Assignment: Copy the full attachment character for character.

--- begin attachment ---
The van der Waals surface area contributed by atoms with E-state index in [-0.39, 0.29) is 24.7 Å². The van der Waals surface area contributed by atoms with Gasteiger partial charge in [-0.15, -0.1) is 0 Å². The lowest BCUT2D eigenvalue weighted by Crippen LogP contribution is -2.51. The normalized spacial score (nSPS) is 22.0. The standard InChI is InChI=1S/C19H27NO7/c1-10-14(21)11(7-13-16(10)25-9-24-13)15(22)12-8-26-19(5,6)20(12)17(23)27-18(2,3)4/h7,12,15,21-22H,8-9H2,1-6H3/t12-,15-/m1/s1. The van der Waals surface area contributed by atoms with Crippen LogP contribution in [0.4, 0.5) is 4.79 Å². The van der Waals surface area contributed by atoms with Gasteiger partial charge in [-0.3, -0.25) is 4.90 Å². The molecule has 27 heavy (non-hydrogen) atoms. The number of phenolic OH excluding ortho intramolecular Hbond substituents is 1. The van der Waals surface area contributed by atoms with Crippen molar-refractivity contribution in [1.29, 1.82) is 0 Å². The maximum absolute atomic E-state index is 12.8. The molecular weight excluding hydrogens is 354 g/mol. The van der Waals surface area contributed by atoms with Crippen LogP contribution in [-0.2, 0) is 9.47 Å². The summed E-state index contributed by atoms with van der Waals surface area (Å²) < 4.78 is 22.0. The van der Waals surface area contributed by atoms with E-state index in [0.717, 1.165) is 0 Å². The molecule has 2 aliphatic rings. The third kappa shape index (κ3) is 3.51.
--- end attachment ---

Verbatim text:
The van der Waals surface area contributed by atoms with E-state index in [-0.39, 0.29) is 24.7 Å². The van der Waals surface area contributed by atoms with Gasteiger partial charge in [-0.15, -0.1) is 0 Å². The lowest BCUT2D eigenvalue weighted by Crippen LogP contribution is -2.51. The normalized spacial score (nSPS) is 22.0. The standard InChI is InChI=1S/C19H27NO7/c1-10-14(21)11(7-13-16(10)25-9-24-13)15(22)12-8-26-19(5,6)20(12)17(23)27-18(2,3)4/h7,12,15,21-22H,8-9H2,1-6H3/t12-,15-/m1/s1. The van der Waals surface area contributed by atoms with Crippen LogP contribution in [0.4, 0.5) is 4.79 Å². The van der Waals surface area contributed by atoms with Gasteiger partial charge in [-0.3, -0.25) is 4.90 Å². The molecule has 27 heavy (non-hydrogen) atoms. The number of phenolic OH excluding ortho intramolecular Hbond substituents is 1. The van der Waals surface area contributed by atoms with Crippen molar-refractivity contribution in [1.29, 1.82) is 0 Å². The maximum absolute atomic E-state index is 12.8. The molecular weight excluding hydrogens is 354 g/mol. The van der Waals surface area contributed by atoms with Crippen LogP contribution in [-0.2, 0) is 9.47 Å². The summed E-state index contributed by atoms with van der Waals surface area (Å²) < 4.78 is 22.0. The van der Waals surface area contributed by atoms with E-state index in [0.717, 1.165) is 0 Å². The molecule has 2 aliphatic rings. The third kappa shape index (κ3) is 3.51.